Major Himalayan-origin rivers that substantially flow through India include the Ganga (Ganges) and the Brahmaputra, both of which drain into the Bay of Bengal. Important tributaries of the Ganga(Ganges) include the Yamuna and the Kosi, whose extremely low gradient causes disastrous floods every year. Major peninsular rivers whose steeper gradients prevent their waters from flooding include the Godavari, the Mahanadi, the Kaveri, and the Krishna, which also drain into the Bay of Bengal; and the Narmada and the Tapti, which drain into the Arabian Sea. Among notable coastal features of India are the marshy Rann of Kutch in western India, and the alluvial Sundarbans delta, which India shares with Bangladesh. India has two archipelagos: the Lakshadweep, coral atolls off India’s south-western coast; and the Andaman and Nicobar Islands, a volcanic chain in the Andaman Sea.
India’s climate is strongly influenced by the Himalayas and the Thar Desert, both of which drive the monsoons. The Himalayas prevent cold Central Asian Katabatic wind from blowing in, keeping the bulk of the Indian subcontinent warmer than most locations at similar latitudes. The Thar Desert plays a crucial role in attracting the moisture-laden southwest summer monsoon winds that, between June and October, provide the majority of India’s rainfall. Four major climatic groupings predominate in India: tropical wet, tropical dry, subtropical humid, and montane.
Flora and fauna
India, which lies within the Indomalaya ecozone, displays significant biodiversity. One of eighteen megadiverse countries, it is home to 7.6% of all mammalian, 12.6% of all avian, 6.2% of all reptilian, 4.4% of all amphibian, 11.7% of all fish, and 6.0% of all flowering plant species. Many ecoregions, such as the shola forests, exhibit extremely high rates of endemism; overall, 33% of Indian plant species are endemic.
India’s forest cover ranges from the tropical rainforest of the Andaman Islands, Western Ghats, and North-East India to the coniferous forest of the Himalaya. Between these extremes lie the sal-dominated moist deciduous forest of eastern India; the teak-dominated dry deciduous forest of central and southern India; and the babul-dominated thorn forest of the central Deccan and western Gangetic plain. Important Indian trees include the medicinal neem, widely used in rural Indian herbal remedies. The pipal fig tree, shown on the seals of Mohenjo-daro, shaded Gautama Buddha as he sought enlightenment. According to latest report, less than 12% of India’s landmass is covered by dense forests.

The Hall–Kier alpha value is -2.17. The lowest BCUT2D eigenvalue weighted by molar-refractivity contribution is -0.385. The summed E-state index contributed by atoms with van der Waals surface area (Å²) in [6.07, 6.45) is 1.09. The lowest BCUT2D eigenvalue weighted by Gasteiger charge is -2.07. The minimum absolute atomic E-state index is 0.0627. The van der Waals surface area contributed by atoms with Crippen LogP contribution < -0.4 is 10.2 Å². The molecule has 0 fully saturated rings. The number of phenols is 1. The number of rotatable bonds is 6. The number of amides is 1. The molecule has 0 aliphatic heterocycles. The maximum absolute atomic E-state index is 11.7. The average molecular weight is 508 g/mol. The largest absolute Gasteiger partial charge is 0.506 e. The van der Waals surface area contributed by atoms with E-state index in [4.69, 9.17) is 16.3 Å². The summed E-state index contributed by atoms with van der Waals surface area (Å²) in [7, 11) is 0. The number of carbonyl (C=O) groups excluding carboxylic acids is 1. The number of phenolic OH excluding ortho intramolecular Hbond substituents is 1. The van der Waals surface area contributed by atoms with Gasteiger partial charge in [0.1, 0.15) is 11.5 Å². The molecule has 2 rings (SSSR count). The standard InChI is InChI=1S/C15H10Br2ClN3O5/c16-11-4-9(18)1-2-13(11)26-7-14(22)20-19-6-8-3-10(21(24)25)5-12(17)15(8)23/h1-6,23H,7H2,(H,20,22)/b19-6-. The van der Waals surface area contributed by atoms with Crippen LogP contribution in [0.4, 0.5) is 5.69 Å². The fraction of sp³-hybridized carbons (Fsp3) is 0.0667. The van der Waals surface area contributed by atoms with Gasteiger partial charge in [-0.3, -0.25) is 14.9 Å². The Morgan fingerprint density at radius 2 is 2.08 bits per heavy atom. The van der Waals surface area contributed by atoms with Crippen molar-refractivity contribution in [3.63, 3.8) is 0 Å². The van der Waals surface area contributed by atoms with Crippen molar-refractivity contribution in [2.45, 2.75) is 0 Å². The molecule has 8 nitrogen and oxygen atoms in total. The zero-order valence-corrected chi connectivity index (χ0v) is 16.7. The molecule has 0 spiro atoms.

Many Indian species are descendants of taxa originating in Gondwana, from which the Indian plate separated. Peninsular India’s subsequent movement towards, and collision with, the Laurasian landmass set off a mass exchange of species. However, volcanism and climatic changes 20 million years ago caused the extinction of many endemic Indian forms. Soon thereafter, mammals entered India from Asia through two zoogeographical passes on either side of the emerging Himalaya. Consequently, among Indian species, only 12.6% of mammals and 4.5% of birds are endemic, contrasting with 45.8% of reptiles and 55.8% of amphibians. Notable endemics are the Nilgiri leaf monkey and the brown and carmine Beddome’s toad of the Western Ghats. India contains 172, or 2.9%, of IUCN-designated threatened species. These include the Asiatic Lion, the Bengal Tiger, and the Indian white-rumped vulture, which suffered a near-extinction from ingesting the carrion of diclofenac-treated cattle.
In recent decades, human encroachment has posed a threat to India’s wildlife; in response, the system of national parks and protected areas, first established in 1935, was substantially expanded. In 1972, India enacted the Wildlife Protection Act and Project Tiger to safeguard crucial habitat; in addition, the Forest Conservation Act was enacted in 1980. Along with more than five hundred wildlife sanctuaries, India hosts thirteen biosphere reserves, four of which are part of the World Network of Biosphere Reserves; twenty-five wetlands are registered under the Ramsar Convention.
From the 1950s to the 1980s, India followed socialist-inspired policies. The economy was shackled by extensive regulation, protectionism, and public ownership, leading to pervasive corruption and slow growth. Since 1991, the nation has moved towards a market-based system. The policy change in 1991 came after an acute balance of payments crisis, and the emphasis since then has been to use foreign trade and foreign investment as integral parts of India’s economy.
With an average annual GDP growth rate of 5.8% for the past two decades, the economy is among the fastest growing in the world. It has the world’s second largest labour force, with 516.3 million people. In terms of output, the agricultural sector accounts for 28% of GDP; the service and industrial sectors make up 54% and 18% respectively. Major agricultural products include rice, wheat, oilseed, cotton, jute, tea, sugarcane, potatoes; cattle, water buffalo, sheep, goats, poultry; fish. Major industries include textiles, chemicals, food processing, steel, transport equipment, cement, mining, petroleum, machinery, software. India’s trade has reached a relatively moderate share of 24% of GDP in 2006, up from 6% in 1985. India’s share of world trade has reached 1%. Major exports include petroleum products, textile goods, gems and jewelry, software, engineering goods, chemicals, and leather manufactures. Major imports include crude oil, machinery, gems, fertilizer, chemicals.